Last Monday Yim and I took an urban hike because it was a beautiful day outside and I had to return this book to the library:

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This book was lent to me.  I had no idea about it before last month.  But I am a fan of Frank Lloyd Wright‘s oevre.  In fact, I hold his oevre in high esteem.

And so I did enjoy this work of historical fiction by Nancy Horan, because she breathed life into the tragic events that scandalized our American architect’s reputation.

The other thing is that I have always wanted to re-read The Catcher in the Rye and since J. D. Salinger died recently, I have been extra anxious to open the book again.  Now, mind you, I don’t want to read it again because I loved it so and am terribly sad that such a great author has died.  I want to read it again because either I didn’t get it the first time around or I just didn’t like it.  And I want to, once and for all, put this to rest.  I mean, if I didn’t get it does that somehow make me un-hip, man? Like, am I some kinda square ’cause I ain’t down with the book that rocked the worlds of young Americans on the verge?  Or, conversely, if I simply do not like it, does that mean that I am confident enough to go against the grain of the “Rye”, and simply admit that I am unimpressed by the antics of yet another strange-o Capricorn male? (Sorry Dave and Ed – still love you guys)  So I searched and searched but could not find my copy of the book on my shelves and our urban hike to the library became also a quest to find another copy.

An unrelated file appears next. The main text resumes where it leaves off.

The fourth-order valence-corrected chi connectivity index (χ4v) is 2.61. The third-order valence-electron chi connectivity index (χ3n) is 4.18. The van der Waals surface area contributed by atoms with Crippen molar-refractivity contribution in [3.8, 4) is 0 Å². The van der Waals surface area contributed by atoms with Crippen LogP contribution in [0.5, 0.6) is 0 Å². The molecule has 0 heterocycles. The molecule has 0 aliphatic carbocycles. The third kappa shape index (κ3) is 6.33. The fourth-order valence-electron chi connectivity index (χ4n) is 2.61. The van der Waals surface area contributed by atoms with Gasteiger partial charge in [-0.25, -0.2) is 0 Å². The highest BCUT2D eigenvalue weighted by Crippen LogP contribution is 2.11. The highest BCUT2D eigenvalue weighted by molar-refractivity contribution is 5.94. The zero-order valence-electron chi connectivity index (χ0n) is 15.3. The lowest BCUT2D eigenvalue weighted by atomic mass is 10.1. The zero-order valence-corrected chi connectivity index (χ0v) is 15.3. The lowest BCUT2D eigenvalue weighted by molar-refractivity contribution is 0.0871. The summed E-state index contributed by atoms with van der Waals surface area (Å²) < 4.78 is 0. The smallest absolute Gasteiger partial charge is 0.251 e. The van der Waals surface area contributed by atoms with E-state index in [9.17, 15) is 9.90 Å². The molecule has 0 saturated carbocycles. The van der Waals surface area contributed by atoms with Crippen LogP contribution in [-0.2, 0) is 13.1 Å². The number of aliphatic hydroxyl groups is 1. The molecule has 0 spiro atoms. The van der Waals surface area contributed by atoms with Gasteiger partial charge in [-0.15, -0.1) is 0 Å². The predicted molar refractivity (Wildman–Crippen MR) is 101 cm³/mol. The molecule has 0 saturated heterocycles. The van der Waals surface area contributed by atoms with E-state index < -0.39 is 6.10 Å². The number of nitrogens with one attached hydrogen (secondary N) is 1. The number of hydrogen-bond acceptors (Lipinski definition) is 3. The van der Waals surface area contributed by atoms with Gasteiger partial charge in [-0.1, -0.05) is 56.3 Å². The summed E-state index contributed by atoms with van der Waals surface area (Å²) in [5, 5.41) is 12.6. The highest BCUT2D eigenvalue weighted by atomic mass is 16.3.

Bingo!  One copy left at Townsend Booksellers and she’s mine now.  I will read it soon.  Now that I have possession of it, it seems less urgent.  Besides, I am already involved with some other book right now.  I will add that I read Salinger’s obituary in the New York Times and realized the resemblance to the fictional character, Max Fisher, from Wes Anderson‘s Rushmore.  No surprise, since I understand The Royal Tenenbaums is based on the Glass family.